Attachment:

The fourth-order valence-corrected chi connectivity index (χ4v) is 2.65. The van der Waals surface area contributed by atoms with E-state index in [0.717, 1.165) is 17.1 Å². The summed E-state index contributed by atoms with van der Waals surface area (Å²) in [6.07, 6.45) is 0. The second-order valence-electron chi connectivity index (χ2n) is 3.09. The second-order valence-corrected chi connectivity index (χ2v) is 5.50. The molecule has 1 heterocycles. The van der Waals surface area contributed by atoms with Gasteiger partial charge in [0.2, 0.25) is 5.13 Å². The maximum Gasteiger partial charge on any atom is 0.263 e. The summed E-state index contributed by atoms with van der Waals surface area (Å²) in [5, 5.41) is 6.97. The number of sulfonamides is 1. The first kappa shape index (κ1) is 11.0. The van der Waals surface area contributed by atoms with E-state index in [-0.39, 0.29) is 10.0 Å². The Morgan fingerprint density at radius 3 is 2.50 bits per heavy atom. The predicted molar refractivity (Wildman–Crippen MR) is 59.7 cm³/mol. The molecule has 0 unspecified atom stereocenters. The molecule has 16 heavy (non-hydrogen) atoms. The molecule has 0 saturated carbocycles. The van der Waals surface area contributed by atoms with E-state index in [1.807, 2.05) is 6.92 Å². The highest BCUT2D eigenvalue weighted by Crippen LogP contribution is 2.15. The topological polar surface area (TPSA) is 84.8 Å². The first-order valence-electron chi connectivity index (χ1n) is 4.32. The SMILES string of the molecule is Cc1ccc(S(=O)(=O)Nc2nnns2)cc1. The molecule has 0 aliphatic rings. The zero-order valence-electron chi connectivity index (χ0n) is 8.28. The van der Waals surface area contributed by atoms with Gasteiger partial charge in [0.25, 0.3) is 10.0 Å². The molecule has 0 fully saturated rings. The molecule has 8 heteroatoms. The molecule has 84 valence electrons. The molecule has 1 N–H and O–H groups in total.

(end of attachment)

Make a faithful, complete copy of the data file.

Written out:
The fourth-order valence-corrected chi connectivity index (χ4v) is 2.65. The van der Waals surface area contributed by atoms with E-state index in [0.717, 1.165) is 17.1 Å². The summed E-state index contributed by atoms with van der Waals surface area (Å²) in [6.07, 6.45) is 0. The second-order valence-electron chi connectivity index (χ2n) is 3.09. The second-order valence-corrected chi connectivity index (χ2v) is 5.50. The molecule has 1 heterocycles. The van der Waals surface area contributed by atoms with Gasteiger partial charge in [0.2, 0.25) is 5.13 Å². The maximum Gasteiger partial charge on any atom is 0.263 e. The summed E-state index contributed by atoms with van der Waals surface area (Å²) in [5, 5.41) is 6.97. The number of sulfonamides is 1. The first kappa shape index (κ1) is 11.0. The van der Waals surface area contributed by atoms with E-state index in [-0.39, 0.29) is 10.0 Å². The Morgan fingerprint density at radius 3 is 2.50 bits per heavy atom. The predicted molar refractivity (Wildman–Crippen MR) is 59.7 cm³/mol. The molecule has 0 unspecified atom stereocenters. The molecule has 16 heavy (non-hydrogen) atoms. The molecule has 0 saturated carbocycles. The van der Waals surface area contributed by atoms with E-state index in [1.807, 2.05) is 6.92 Å². The highest BCUT2D eigenvalue weighted by Crippen LogP contribution is 2.15. The topological polar surface area (TPSA) is 84.8 Å². The first-order valence-electron chi connectivity index (χ1n) is 4.32. The SMILES string of the molecule is Cc1ccc(S(=O)(=O)Nc2nnns2)cc1. The molecule has 0 aliphatic rings. The zero-order valence-electron chi connectivity index (χ0n) is 8.28. The van der Waals surface area contributed by atoms with Gasteiger partial charge in [0.25, 0.3) is 10.0 Å². The molecule has 0 fully saturated rings. The molecule has 8 heteroatoms. The molecule has 84 valence electrons. The molecule has 1 N–H and O–H groups in total.